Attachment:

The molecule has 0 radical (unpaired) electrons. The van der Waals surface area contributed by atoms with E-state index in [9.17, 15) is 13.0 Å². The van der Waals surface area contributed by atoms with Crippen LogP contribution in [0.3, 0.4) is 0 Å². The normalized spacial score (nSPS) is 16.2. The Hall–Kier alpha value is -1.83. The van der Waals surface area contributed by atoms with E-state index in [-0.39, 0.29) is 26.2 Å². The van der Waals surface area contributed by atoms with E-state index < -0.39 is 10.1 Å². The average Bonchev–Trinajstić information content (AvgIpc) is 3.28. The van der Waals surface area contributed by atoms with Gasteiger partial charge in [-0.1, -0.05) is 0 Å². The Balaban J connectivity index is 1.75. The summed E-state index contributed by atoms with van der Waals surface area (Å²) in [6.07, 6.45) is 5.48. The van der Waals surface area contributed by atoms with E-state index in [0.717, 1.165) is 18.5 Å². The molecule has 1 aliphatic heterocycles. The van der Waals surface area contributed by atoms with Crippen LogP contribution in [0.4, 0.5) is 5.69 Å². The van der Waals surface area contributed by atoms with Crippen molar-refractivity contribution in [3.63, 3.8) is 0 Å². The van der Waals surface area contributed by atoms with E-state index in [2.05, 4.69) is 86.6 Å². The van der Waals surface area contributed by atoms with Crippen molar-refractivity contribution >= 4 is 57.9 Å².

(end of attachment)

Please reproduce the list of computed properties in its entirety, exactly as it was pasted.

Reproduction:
The molecule has 0 radical (unpaired) electrons. The van der Waals surface area contributed by atoms with E-state index in [9.17, 15) is 13.0 Å². The van der Waals surface area contributed by atoms with Crippen LogP contribution in [0.3, 0.4) is 0 Å². The normalized spacial score (nSPS) is 16.2. The Hall–Kier alpha value is -1.83. The van der Waals surface area contributed by atoms with E-state index in [-0.39, 0.29) is 26.2 Å². The van der Waals surface area contributed by atoms with E-state index < -0.39 is 10.1 Å². The average Bonchev–Trinajstić information content (AvgIpc) is 3.28. The van der Waals surface area contributed by atoms with Gasteiger partial charge in [-0.1, -0.05) is 0 Å². The Balaban J connectivity index is 1.75. The summed E-state index contributed by atoms with van der Waals surface area (Å²) in [6.07, 6.45) is 5.48. The van der Waals surface area contributed by atoms with E-state index in [0.717, 1.165) is 18.5 Å². The molecule has 1 aliphatic heterocycles. The van der Waals surface area contributed by atoms with Crippen LogP contribution in [0.4, 0.5) is 5.69 Å². The van der Waals surface area contributed by atoms with Crippen molar-refractivity contribution in [3.63, 3.8) is 0 Å². The van der Waals surface area contributed by atoms with E-state index in [2.05, 4.69) is 86.6 Å². The van der Waals surface area contributed by atoms with Crippen molar-refractivity contribution >= 4 is 57.9 Å².